ERIC Number: EJ784822
Record Type: Journal
Publication Date: 2007
Reference Count: 0
A Complex Path to Haudenosaunee Degree Completion
Waterman, Stephanie J.
Journal of American Indian Education, v46 n1 p20-40 2007
This qualitative study describes how 12 Haudenosaunee (Six Nations Iroquois Confederacy) college graduates constructed pathways to degree completion. The participants related their experiences on this path through open-ended interviews. The pathways were found to be complex owing to their unique cultural grounding and dedication to family. The participants managed a college education while maintaining their cultural integrity even though it meant more work and effort. Their greatest support during college was their family. Participants embarked on a double curriculum: that of their academic program and another constituted by participating in structured native language classes or involvement in their traditions. Participants were academically engaged but resembled adult returning students even when they were traditionally aged and living on campus. The male students reported richer, more intense experiences than the women due to the mentoring they received.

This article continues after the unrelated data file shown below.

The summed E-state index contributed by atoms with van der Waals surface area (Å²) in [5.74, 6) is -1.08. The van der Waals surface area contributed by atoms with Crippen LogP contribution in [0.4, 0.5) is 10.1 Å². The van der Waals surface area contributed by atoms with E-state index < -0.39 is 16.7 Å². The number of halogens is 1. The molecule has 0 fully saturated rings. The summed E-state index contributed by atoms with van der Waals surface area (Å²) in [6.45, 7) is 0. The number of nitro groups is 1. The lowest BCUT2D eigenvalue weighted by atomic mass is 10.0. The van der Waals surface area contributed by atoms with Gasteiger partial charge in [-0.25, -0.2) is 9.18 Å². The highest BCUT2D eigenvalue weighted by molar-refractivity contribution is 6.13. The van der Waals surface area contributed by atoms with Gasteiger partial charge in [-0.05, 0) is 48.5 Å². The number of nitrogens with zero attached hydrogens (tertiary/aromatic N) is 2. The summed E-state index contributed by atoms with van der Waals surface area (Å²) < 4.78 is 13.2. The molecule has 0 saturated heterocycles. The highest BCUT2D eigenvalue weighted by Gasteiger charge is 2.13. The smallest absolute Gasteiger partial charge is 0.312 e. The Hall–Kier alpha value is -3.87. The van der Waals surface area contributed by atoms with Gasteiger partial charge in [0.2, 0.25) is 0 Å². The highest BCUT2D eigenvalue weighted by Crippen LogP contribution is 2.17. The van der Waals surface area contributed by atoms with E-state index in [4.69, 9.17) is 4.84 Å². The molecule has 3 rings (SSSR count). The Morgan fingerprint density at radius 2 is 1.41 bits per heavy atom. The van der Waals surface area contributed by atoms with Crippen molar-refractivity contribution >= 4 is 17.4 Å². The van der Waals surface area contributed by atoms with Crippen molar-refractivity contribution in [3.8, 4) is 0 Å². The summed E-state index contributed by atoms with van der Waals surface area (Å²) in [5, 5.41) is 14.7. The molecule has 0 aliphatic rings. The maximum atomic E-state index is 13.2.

Descriptors: Educational Attitudes, College Graduates, Integrity, American Indians, Academic Degrees, Interviews, Native Language Instruction, Cultural Maintenance, Cultural Traits, Mentors, Gender Differences, Educational Experience
Center for Indian Education. Arizona State University, College of Education, P.O. Box 871311, Tempe, AZ 95287-1311. Tel: 480-965-6292; Web site: http://jaie.asu.edu/
Publication Type: Journal Articles; Reports - Evaluative
Education Level: Higher Education
Authoring Institution: N/A